‘It has shown what humans are capable of – both positively and negatively. We have learned an enormous amount, and we’re still learning.
‘But although our world has changed, the fundamental pillars of the response have not: political leadership, and informing, engaging and listening to communities.
‘And nor have the basic measures needed to suppress transmission and save lives: find, isolate, test and care for cases; and trace and quarantine their contacts.
‘Keep your distance from others, clean your hands, avoid crowded and enclosed areas, and wear a mask where recommended.
‘Where these measures are followed, cases go down. Where they’re not, cases go up.’
Among the places suffering a new wave of coronavirus cases is Hong Kong, with more than 1,000 new infections since early July.
New cases been above 100 for the last five days and the city of 7.5million now has more than 2,700 infections with 20 fatalities, threatening to overwhelm hospitals.
Tough new measures include mandatory masks, a ban on more than two people gathering in public and restaurants only being allowed to serve takeaway meals.
The government has already shut a number of businesses including bars, nightclubs and gyms, and rules have been tightened for freight vessels and air crews.
In Europe, Spain, France and Germany have all seen week-on-week increases in their numbers of new cases.
Belgium (where a healthcare worker is pictured administering a coronavirus test in Brussels today) is among the countries facing a second wave of virus cases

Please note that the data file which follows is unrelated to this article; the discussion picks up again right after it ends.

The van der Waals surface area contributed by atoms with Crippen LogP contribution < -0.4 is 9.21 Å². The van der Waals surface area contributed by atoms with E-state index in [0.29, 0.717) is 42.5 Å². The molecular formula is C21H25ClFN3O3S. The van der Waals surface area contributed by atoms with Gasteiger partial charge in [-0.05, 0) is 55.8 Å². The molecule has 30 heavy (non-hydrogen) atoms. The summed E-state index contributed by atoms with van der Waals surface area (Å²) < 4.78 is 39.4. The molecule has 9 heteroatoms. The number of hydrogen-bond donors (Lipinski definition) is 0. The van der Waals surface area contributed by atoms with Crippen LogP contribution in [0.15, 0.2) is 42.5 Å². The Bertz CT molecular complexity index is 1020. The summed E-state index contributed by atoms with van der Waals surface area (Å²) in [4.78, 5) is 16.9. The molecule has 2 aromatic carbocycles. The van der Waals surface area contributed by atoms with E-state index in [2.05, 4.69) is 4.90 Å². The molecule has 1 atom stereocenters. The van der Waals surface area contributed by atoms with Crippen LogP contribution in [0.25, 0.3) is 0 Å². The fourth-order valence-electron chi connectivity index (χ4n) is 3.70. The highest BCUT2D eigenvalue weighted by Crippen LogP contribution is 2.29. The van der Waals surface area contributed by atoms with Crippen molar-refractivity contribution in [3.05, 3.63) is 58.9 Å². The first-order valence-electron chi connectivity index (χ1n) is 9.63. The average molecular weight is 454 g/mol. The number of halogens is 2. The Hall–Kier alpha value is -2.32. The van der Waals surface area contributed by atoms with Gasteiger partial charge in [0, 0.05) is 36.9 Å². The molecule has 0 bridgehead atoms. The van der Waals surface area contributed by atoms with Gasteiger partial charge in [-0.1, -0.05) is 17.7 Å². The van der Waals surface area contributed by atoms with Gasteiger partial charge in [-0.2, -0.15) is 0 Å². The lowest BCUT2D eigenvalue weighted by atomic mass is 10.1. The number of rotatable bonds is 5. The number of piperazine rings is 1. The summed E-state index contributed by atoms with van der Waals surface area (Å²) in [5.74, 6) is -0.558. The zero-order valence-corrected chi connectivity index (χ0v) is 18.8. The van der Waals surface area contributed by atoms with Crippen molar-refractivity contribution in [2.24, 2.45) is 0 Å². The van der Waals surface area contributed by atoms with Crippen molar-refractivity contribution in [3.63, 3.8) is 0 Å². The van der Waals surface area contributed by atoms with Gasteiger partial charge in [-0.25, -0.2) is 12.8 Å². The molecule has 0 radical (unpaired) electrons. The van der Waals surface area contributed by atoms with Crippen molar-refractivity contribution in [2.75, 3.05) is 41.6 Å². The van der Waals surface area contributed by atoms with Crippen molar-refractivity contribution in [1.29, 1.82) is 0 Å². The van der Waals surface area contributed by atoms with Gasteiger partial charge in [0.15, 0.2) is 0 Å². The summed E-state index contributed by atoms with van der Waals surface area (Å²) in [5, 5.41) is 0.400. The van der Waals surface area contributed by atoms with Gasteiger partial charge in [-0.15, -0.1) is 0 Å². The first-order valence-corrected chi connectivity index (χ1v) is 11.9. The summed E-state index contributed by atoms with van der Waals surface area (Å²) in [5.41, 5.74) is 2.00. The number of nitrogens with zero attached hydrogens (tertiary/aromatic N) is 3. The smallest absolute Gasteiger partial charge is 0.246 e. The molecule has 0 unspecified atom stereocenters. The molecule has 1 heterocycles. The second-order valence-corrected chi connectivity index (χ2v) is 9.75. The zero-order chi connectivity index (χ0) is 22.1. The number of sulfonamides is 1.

Spain has seen Britain, France and Norway impose new travel restrictions after adding 12,166 new cases to its tally last week, up from 6,347 the week before.
In Germany, which has been widely praised for its handling of the crisis, officials say the rising numbers are ‘very concerning’.
Last Friday’s 815 new cases were the highest since May 15, and the Robert Koch diseases institute (RKI) says cases are growing in several of Germany’s 16 states.
‘A further worsening of the situation must be avoided at all costs. This will only succeed if the entire population continues to be committed,’ the RKI said.
Belgium is also seeing a ‘worrying’ rise, health authorities warned today, with almost half of the new infections recorded around the port city of Antwerp.
There have been 1,952 new cases around Belgium over the past week, up more than 70 per cent on the previous week, officials announced.
‘The rapid growth in the number of cases is worrying,’ said Frederique Jacobs, professor of infectious diseases and a spokeswoman for Belgium’s virus taskforce.
Local measures have been taken to try to contain the spike in Antwerp, but Jacobs warned that ‘the number of infections is also rising considerably in the rest of the country’.
‘Most infections are still coming among the active population, that is to say people aged between 20 and 59,’ Jacobs said.
Belgium was one of the countries with the highest per capita rates of infection at the height of the crisis in Europe.
A three-year-old girl with severe pre-existing health problems became Belgium’s youngest known coronavirus victim last week.
Tougher rules on wearing masks came into force on Saturday amid growing fears of a second wave of the pandemic.